Closing the Achievement Gap

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David Kirp notes today that the academic achievement gap is widest among African American males. Better preschool can help, but it doesn’t do any good unless it’s followed up with plenty of other things:

What does work? Reducing class size to 14 or 15 students, a large-scale Tennessee experiment demonstrated, can generate big academic gains in the long run. Focusing on reading is also smart practice….Keeping schools open from dawn to dusk, six days a week — offering youngsters a raft of medical, social and psychological supports, academic help, sports and activities — also has a demonstrable effect on academics…. Carefully scrutinized mentoring programs like Big Brothers or Friends of the Children, which keeps mentors involved in the lives of the hardest-to-reach youngsters from kindergarten through high school, have been proven to rewrite life-scripts for such children, including African American males.

….Changing students’ attitudes about the value of hard work also makes a difference. A study of black eighth-graders found that students’ self-discipline was twice as good a predictor of grades as IQ. Charter schools, like those run by Green Dot and KIPP (Knowledge Is Power Program), that emphasize character-building have narrowed the achievement gap for adolescent black males. At one Green Dot school in L.A., 68% of African American male students graduated in four years, while at a nearby public high school, just 3% graduated on time.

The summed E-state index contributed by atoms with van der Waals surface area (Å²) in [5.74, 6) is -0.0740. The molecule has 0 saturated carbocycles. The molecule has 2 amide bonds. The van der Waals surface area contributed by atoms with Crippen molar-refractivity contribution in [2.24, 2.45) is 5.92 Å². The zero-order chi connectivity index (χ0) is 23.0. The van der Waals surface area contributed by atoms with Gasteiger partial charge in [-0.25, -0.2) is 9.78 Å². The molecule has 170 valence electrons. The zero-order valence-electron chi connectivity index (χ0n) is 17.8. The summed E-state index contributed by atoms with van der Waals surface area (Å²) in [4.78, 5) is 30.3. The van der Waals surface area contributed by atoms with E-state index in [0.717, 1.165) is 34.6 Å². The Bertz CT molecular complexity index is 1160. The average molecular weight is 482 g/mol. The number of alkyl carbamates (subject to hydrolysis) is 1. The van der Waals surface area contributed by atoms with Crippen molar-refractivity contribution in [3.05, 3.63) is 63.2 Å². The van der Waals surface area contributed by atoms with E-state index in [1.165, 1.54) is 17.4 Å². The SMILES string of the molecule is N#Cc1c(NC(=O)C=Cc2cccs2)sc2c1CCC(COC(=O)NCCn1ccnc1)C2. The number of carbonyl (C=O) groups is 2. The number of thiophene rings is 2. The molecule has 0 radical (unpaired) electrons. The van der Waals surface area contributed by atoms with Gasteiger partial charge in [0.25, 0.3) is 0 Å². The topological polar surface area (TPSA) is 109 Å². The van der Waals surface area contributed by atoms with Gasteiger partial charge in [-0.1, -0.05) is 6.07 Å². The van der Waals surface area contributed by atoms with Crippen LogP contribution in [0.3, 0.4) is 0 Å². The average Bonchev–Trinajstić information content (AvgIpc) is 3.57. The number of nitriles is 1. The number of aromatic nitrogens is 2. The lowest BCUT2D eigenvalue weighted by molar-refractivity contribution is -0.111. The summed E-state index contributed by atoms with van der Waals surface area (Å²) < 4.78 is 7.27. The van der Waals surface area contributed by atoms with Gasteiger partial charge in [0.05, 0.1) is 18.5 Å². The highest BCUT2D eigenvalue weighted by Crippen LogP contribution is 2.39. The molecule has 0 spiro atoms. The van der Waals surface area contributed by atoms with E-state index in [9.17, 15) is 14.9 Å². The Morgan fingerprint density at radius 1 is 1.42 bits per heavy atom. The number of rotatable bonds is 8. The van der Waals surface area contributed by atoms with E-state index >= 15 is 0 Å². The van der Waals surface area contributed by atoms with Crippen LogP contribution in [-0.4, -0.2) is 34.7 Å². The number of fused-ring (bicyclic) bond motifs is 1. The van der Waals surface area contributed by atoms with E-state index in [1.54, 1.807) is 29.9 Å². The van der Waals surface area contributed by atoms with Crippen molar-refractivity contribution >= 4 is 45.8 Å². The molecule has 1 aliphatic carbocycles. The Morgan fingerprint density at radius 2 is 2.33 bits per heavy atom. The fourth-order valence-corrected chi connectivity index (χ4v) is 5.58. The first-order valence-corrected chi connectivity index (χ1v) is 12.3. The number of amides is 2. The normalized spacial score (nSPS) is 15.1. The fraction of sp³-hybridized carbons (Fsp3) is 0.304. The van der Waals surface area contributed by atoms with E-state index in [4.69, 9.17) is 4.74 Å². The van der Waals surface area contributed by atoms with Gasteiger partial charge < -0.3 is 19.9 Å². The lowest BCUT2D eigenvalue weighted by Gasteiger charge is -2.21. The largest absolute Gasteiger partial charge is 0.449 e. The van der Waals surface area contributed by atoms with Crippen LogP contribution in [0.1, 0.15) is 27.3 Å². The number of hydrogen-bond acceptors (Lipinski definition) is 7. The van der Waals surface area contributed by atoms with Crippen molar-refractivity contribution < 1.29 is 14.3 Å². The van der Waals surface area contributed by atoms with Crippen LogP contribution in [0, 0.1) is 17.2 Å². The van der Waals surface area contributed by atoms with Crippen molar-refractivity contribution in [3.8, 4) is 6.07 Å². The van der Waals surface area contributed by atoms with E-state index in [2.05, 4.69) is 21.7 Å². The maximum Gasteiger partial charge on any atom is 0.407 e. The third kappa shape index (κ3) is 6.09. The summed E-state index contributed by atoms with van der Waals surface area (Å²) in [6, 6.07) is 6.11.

Of course, all of these things cost money. And who’s willing to spend money these days on nonsense like this? Overseas wars and tax cuts for the rich are surely much better uses of our resources.

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Thank you!

We didn't know what to expect when we told you we needed to raise $400,000 before our fiscal year closed on June 30, and we're thrilled to report that our incredible community of readers contributed some $415,000 to help us keep charging as hard as we can during this crazy year.

You just sent an incredible message: that quality journalism doesn't have to answer to advertisers, billionaires, or hedge funds; that newsrooms can eke out an existence thanks primarily to the generosity of its readers. That's so powerful. Especially during what's been called a "media extinction event" when those looking to make a profit from the news pull back, the Mother Jones community steps in.

The months and years ahead won't be easy. Far from it. But there's no one we'd rather face the big challenges with than you, our committed and passionate readers, and our team of fearless reporters who show up every day.

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